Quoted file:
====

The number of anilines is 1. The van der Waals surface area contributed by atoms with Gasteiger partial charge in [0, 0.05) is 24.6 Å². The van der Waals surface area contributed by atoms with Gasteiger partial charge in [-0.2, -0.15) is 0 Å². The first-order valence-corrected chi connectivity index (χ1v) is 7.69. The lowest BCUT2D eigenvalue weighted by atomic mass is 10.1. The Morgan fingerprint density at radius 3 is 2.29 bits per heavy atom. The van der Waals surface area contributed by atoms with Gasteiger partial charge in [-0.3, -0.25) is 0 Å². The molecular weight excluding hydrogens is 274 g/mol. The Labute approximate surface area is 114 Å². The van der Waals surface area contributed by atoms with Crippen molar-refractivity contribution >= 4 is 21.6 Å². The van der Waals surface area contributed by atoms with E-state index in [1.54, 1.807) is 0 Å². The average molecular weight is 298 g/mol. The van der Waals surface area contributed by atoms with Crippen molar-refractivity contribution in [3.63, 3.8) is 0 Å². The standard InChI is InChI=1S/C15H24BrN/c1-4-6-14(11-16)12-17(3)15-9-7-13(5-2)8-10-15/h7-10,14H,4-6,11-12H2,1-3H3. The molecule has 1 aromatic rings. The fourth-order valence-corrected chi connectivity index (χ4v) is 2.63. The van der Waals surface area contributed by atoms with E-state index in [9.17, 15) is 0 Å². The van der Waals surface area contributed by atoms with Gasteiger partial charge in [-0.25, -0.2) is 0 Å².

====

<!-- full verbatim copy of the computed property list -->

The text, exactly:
The number of anilines is 1. The van der Waals surface area contributed by atoms with Gasteiger partial charge in [0, 0.05) is 24.6 Å². The van der Waals surface area contributed by atoms with Gasteiger partial charge in [-0.2, -0.15) is 0 Å². The first-order valence-corrected chi connectivity index (χ1v) is 7.69. The lowest BCUT2D eigenvalue weighted by atomic mass is 10.1. The Morgan fingerprint density at radius 3 is 2.29 bits per heavy atom. The van der Waals surface area contributed by atoms with Gasteiger partial charge in [-0.3, -0.25) is 0 Å². The molecular weight excluding hydrogens is 274 g/mol. The Labute approximate surface area is 114 Å². The van der Waals surface area contributed by atoms with Crippen molar-refractivity contribution >= 4 is 21.6 Å². The van der Waals surface area contributed by atoms with E-state index in [1.54, 1.807) is 0 Å². The average molecular weight is 298 g/mol. The van der Waals surface area contributed by atoms with Crippen molar-refractivity contribution in [3.63, 3.8) is 0 Å². The standard InChI is InChI=1S/C15H24BrN/c1-4-6-14(11-16)12-17(3)15-9-7-13(5-2)8-10-15/h7-10,14H,4-6,11-12H2,1-3H3. The molecule has 1 aromatic rings. The fourth-order valence-corrected chi connectivity index (χ4v) is 2.63. The van der Waals surface area contributed by atoms with E-state index in [9.17, 15) is 0 Å². The van der Waals surface area contributed by atoms with Gasteiger partial charge in [-0.25, -0.2) is 0 Å².